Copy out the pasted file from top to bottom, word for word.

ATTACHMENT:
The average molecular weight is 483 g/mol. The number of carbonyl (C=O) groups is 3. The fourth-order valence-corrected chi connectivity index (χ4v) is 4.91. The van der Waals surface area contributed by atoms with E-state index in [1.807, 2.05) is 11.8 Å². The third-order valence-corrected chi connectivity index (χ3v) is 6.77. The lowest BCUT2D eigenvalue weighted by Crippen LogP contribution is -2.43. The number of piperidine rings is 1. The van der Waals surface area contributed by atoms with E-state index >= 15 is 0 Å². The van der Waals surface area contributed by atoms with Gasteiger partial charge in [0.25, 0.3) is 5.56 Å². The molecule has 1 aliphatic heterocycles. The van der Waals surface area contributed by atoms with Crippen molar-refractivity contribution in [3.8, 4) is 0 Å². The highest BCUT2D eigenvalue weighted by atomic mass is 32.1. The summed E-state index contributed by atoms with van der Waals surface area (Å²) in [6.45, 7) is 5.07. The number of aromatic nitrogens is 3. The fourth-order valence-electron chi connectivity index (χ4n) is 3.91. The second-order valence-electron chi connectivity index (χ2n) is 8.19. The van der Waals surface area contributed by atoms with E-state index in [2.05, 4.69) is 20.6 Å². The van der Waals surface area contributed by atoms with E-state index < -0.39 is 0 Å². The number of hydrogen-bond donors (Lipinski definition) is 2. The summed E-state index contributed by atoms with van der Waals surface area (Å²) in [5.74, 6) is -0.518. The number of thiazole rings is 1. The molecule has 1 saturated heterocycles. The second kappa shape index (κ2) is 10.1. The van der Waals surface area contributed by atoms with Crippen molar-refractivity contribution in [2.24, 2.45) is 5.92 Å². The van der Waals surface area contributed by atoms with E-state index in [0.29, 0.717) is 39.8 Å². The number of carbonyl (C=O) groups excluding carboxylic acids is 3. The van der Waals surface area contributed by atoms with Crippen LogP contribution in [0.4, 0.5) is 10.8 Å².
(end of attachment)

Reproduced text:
The average molecular weight is 483 g/mol. The number of carbonyl (C=O) groups is 3. The fourth-order valence-corrected chi connectivity index (χ4v) is 4.91. The van der Waals surface area contributed by atoms with E-state index in [1.807, 2.05) is 11.8 Å². The third-order valence-corrected chi connectivity index (χ3v) is 6.77. The lowest BCUT2D eigenvalue weighted by Crippen LogP contribution is -2.43. The number of piperidine rings is 1. The van der Waals surface area contributed by atoms with E-state index >= 15 is 0 Å². The van der Waals surface area contributed by atoms with Gasteiger partial charge in [0.25, 0.3) is 5.56 Å². The molecule has 1 aliphatic heterocycles. The van der Waals surface area contributed by atoms with Crippen molar-refractivity contribution in [3.8, 4) is 0 Å². The highest BCUT2D eigenvalue weighted by atomic mass is 32.1. The summed E-state index contributed by atoms with van der Waals surface area (Å²) in [6.45, 7) is 5.07. The number of aromatic nitrogens is 3. The fourth-order valence-electron chi connectivity index (χ4n) is 3.91. The second-order valence-electron chi connectivity index (χ2n) is 8.19. The van der Waals surface area contributed by atoms with E-state index in [2.05, 4.69) is 20.6 Å². The van der Waals surface area contributed by atoms with E-state index < -0.39 is 0 Å². The number of hydrogen-bond donors (Lipinski definition) is 2. The summed E-state index contributed by atoms with van der Waals surface area (Å²) in [5.74, 6) is -0.518. The number of thiazole rings is 1. The molecule has 1 saturated heterocycles. The second kappa shape index (κ2) is 10.1. The van der Waals surface area contributed by atoms with Crippen molar-refractivity contribution in [2.24, 2.45) is 5.92 Å². The van der Waals surface area contributed by atoms with E-state index in [0.29, 0.717) is 39.8 Å². The number of carbonyl (C=O) groups excluding carboxylic acids is 3. The van der Waals surface area contributed by atoms with Crippen LogP contribution in [0.4, 0.5) is 10.8 Å².